By Hana Namrouqa

AMMAN – Two hundred kilometres of pipes for the Disi Water Conveyance Project have been delivered to the Kingdom, with the project set to be completed by its 2013 deadline, a government source said on Thursday.

With the most recent shipment of pipes from Turkey, which arrived earlier this month, an additional 150 kilometres of piping is left for the mega-project, designed to convey water from the south to Amman in order to alleviate water scarcity in the capital.

A source at the Ministry of Water and Irrigation said that despite recent delays, the project is “back on track” and is expected to be completed by its 2013 deadline.

“The project is on track and work to lay down pipes and drill wells in the southern Disi aquifer are progressing,” the source told The Jordan Times over the phone on Thursday.

Authorities initially reported delays in construction, which the source attributed to the relocation and reconstruction of roads, electricity and communication lines along the stretch between Amman and the Madaba bridge.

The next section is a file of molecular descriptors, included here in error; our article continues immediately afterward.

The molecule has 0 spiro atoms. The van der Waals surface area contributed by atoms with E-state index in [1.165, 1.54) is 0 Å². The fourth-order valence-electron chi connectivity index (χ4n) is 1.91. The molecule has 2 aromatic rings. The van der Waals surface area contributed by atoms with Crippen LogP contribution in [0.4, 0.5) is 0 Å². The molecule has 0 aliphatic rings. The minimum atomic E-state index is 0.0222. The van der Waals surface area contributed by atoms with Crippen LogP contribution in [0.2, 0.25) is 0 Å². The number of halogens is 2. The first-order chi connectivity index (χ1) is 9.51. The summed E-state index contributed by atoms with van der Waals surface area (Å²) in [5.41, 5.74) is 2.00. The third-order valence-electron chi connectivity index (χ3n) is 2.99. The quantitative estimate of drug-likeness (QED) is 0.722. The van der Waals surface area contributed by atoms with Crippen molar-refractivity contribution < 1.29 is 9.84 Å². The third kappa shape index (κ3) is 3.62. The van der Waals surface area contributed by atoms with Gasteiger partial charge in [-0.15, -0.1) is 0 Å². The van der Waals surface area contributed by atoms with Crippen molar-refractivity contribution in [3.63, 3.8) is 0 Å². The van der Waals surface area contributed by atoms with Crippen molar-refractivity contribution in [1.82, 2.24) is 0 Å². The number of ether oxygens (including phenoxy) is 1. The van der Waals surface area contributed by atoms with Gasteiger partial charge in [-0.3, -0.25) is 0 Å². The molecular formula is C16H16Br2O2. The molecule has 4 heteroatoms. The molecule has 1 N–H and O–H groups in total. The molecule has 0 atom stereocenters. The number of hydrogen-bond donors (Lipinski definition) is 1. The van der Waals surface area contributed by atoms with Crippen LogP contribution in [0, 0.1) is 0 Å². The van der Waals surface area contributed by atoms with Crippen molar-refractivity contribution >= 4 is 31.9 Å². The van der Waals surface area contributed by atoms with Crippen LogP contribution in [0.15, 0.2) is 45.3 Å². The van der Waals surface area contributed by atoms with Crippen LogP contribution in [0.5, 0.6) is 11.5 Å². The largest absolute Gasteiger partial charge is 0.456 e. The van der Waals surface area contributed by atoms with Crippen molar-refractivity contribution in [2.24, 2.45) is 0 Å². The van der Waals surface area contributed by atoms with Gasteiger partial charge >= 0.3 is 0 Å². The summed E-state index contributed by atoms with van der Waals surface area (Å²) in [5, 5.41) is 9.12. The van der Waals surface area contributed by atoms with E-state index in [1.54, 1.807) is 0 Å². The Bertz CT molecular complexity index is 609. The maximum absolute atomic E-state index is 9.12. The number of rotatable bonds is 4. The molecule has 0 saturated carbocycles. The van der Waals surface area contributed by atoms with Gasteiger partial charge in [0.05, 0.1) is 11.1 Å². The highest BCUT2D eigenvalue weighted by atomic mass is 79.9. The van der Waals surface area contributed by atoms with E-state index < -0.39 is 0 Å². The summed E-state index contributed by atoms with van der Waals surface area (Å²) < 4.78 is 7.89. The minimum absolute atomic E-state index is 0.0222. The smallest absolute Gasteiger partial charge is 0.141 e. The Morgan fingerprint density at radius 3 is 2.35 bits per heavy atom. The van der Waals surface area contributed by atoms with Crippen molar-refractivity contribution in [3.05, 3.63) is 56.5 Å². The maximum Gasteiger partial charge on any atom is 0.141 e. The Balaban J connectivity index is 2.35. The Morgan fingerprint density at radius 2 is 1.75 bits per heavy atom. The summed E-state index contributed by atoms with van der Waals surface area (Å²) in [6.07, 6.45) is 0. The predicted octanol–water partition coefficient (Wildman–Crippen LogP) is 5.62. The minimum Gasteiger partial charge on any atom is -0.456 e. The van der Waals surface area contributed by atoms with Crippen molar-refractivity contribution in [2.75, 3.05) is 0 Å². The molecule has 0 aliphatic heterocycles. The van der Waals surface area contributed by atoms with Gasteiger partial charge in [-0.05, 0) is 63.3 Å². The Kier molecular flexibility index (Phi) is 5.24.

He indicated that once the Amman-Madaba bridge section is completed, the pace of construction will accelerate.

The mega-project, which entails supplying Amman with 107 million cubic metres of water annually, is being carried out on a build-operate-transfer basis by Turkish company GAMA.

The project entails the construction of a 325-kilometre pipeline to convey water from the ancient Disi aquifer in southern Jordan to Amman, passing through several water stations in Maan, Tafileh, Karak and Madaba.

The project went into effect in June 2009 after the financial closure was signed. The government’s equity in the project stands at $400 million, $100 million of which is allocated as “standby” funding, to be used if international prices of construction materials, including steel, increase. The European Investment Bank and the French Development Agency have extended two $100 million soft loans to the government for the project.

The price of one cubic metre of water generated by the project is estimated at JD0.74.

Water officials have described the Disi project as “Jordan’s first step towards achieving water security”.